In June, a golden retriever named Lunes died in a kennel inside the controversial and cruel muscular dystrophy (MD) dog lab at Texas A&M University (TAMU). Records obtained by PETA give no indication that Lunes’ deteriorating condition was investigated or treated—even though he frequently didn’t or couldn’t eat. Greatly concerned about the remaining dogs still held in the school’s MD dog lab, PETA has filed a complaint with the U.S. Department of Agriculture alleging that TAMU violated the federal Animal Welfare Act (AWA) and calling for an immediate investigation.
By apparently allowing Lunes to die without veterinary care, TAMU caused him pain and distress beyond what could be considered “necessary” for the purposes of any experiment. It is not clear from the records obtained by PETA if the attending veterinarian or veterinary staff were even told about his condition before it was too late—and the laboratory is housed in the veterinary school! Any failure to communicate Lunes’ ailments adequately would not meet “professionally acceptable standards governing the care, treatment, and use of animals”—further violating the AWA.
How Lunes Lived—and Died—Inside TAMU’s Twisted Laboratory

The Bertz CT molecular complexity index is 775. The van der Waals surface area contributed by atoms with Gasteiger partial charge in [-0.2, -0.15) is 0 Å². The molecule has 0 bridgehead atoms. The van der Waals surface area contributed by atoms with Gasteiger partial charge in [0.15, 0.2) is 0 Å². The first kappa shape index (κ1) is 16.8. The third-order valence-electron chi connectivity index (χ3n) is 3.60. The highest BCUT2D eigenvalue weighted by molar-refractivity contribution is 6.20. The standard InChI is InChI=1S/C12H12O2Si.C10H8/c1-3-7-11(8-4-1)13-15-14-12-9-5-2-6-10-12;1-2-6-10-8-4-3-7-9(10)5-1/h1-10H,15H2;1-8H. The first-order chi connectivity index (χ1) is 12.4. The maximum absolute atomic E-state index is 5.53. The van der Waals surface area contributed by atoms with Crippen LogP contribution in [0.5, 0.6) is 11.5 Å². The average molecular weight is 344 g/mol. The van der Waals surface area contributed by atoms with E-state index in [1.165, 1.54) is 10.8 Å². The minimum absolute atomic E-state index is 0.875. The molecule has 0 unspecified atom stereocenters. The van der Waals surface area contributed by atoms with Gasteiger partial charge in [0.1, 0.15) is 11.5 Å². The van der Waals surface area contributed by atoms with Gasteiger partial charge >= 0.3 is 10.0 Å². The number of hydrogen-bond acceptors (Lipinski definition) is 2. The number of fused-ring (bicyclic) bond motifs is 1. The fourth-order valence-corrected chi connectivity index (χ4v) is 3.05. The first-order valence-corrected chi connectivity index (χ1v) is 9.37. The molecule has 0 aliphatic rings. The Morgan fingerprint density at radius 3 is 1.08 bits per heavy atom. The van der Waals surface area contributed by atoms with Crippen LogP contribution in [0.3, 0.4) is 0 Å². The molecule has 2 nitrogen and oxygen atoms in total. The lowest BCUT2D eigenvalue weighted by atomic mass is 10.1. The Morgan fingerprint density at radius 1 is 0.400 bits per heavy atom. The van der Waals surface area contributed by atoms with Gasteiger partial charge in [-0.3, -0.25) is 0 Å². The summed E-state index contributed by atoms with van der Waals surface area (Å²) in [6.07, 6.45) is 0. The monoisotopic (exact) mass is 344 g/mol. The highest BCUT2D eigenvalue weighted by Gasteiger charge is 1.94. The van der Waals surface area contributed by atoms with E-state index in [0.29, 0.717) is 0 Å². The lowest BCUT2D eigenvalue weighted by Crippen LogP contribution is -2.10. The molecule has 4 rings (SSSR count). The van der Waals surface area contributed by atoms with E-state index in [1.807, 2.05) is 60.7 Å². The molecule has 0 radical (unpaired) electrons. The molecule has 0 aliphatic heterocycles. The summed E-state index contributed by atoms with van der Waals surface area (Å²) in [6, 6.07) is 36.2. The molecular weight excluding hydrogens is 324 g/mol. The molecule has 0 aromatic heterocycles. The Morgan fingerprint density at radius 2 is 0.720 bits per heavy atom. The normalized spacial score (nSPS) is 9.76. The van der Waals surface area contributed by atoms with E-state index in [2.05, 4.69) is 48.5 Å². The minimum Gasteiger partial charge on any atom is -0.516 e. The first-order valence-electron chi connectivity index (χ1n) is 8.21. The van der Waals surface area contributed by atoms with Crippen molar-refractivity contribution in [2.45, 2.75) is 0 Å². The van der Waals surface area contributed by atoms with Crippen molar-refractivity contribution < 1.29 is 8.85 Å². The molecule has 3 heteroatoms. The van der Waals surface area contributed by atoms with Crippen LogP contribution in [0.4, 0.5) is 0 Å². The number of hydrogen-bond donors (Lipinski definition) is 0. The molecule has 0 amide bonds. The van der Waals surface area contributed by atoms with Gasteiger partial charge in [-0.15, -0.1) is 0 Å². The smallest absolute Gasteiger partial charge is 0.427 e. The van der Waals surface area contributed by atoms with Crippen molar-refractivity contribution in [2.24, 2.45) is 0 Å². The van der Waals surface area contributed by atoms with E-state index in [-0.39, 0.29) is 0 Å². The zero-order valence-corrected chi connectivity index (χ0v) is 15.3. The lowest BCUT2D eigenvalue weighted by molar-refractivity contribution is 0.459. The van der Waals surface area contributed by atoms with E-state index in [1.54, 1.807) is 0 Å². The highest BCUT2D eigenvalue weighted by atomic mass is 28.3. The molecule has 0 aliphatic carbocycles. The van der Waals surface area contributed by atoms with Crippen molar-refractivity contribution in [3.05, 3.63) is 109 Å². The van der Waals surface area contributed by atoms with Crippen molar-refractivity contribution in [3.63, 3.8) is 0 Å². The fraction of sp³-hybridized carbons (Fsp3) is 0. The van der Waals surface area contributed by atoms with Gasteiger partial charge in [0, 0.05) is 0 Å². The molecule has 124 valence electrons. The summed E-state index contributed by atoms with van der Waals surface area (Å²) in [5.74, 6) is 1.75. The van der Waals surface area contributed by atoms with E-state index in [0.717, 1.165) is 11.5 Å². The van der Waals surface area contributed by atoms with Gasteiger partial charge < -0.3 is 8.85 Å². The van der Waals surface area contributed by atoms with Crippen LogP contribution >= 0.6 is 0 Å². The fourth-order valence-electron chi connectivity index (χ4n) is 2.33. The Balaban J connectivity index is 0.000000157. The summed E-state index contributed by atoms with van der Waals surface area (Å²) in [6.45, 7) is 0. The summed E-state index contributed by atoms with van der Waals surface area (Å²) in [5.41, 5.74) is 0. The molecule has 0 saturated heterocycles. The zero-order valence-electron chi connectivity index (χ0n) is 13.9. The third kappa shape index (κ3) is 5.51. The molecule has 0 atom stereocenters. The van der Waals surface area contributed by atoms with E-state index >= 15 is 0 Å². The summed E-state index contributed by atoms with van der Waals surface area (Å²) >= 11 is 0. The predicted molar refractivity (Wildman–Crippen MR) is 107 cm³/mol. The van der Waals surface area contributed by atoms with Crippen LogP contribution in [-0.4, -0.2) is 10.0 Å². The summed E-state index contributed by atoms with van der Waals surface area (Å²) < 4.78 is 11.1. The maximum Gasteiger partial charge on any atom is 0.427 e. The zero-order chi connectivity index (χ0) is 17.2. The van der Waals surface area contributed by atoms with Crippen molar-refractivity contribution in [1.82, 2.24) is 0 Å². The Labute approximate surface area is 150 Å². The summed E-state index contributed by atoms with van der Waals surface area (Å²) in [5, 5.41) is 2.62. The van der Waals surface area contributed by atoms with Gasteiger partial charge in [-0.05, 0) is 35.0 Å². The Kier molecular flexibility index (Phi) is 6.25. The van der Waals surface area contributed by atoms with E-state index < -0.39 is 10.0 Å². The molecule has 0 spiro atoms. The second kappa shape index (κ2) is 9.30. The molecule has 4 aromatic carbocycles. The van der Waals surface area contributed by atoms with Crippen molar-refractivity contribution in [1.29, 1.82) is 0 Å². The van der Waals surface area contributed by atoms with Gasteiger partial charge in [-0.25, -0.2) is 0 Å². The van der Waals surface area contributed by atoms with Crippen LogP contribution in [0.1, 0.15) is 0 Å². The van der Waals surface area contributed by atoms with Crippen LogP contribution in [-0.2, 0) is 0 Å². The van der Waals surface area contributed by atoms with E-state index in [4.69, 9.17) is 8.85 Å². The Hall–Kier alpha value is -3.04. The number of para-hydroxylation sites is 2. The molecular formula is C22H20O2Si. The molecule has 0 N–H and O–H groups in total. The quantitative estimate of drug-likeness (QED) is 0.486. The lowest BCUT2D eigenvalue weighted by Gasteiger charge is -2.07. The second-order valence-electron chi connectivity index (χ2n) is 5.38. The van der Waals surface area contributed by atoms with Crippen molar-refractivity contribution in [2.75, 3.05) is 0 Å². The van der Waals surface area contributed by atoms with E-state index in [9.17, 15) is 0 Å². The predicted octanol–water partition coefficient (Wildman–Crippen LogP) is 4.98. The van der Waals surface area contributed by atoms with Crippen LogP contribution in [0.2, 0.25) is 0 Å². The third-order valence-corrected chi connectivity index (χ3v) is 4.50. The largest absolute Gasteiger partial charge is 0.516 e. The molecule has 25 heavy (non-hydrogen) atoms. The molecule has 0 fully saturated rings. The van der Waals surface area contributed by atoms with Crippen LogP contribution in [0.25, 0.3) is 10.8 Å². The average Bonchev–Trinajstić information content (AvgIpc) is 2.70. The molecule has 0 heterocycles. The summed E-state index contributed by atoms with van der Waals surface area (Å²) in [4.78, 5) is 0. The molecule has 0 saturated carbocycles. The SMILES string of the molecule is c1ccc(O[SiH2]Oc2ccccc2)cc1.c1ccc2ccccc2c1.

While he was still alive, Lunes’ sperm was taken from him and used to artificially inseminate female dogs held in TAMU’s “colony.” From July 2016 to May 2018, these forced inseminations resulted in five litters comprising 38 puppies. Twelve had canine MD, and 10 were carriers for the disease but didn’t exhibit symptoms. An additional eight puppies were either stillborn, found dead by staffers, or euthanized shortly after birth after showing signs of labored breathing—an indication of the extent to which dogs born with this disease suffer.
There are more than 130 notations specifying that in 2018 alone, Lunes did not finish his food (sometimes even leaving all of it uneaten). There are no notes indicating how much Lunes weighed, but it’s likely that he lost a significant amount of weight as a result of his poor appetite. Yet, appallingly, there is no indication that anything was done medically for him. Instead, his apparently deteriorating condition seems to have gone untreated, and he was left to die alone in a barren, concrete-and-metal kennel—very possibly experiencing significant pain and distress.
What You Can Do
Nearly 40 years of MD experiments on dogs hasn’t led to a cure or even a treatment to reverse disease symptoms in humans. So it’s no wonder that scientists, 500 medical doctors, and people with muscular dystrophy have criticized TAMU’s MD experiments on dogs.
Thousands of caring individuals have already joined PETA in calling for an end to TAMU’s cruel and useless experiments on dogs. As a result of our efforts, it has ceased breeding additional dogs to suffer in its lab. Now, let’s get the school to shut it down for good: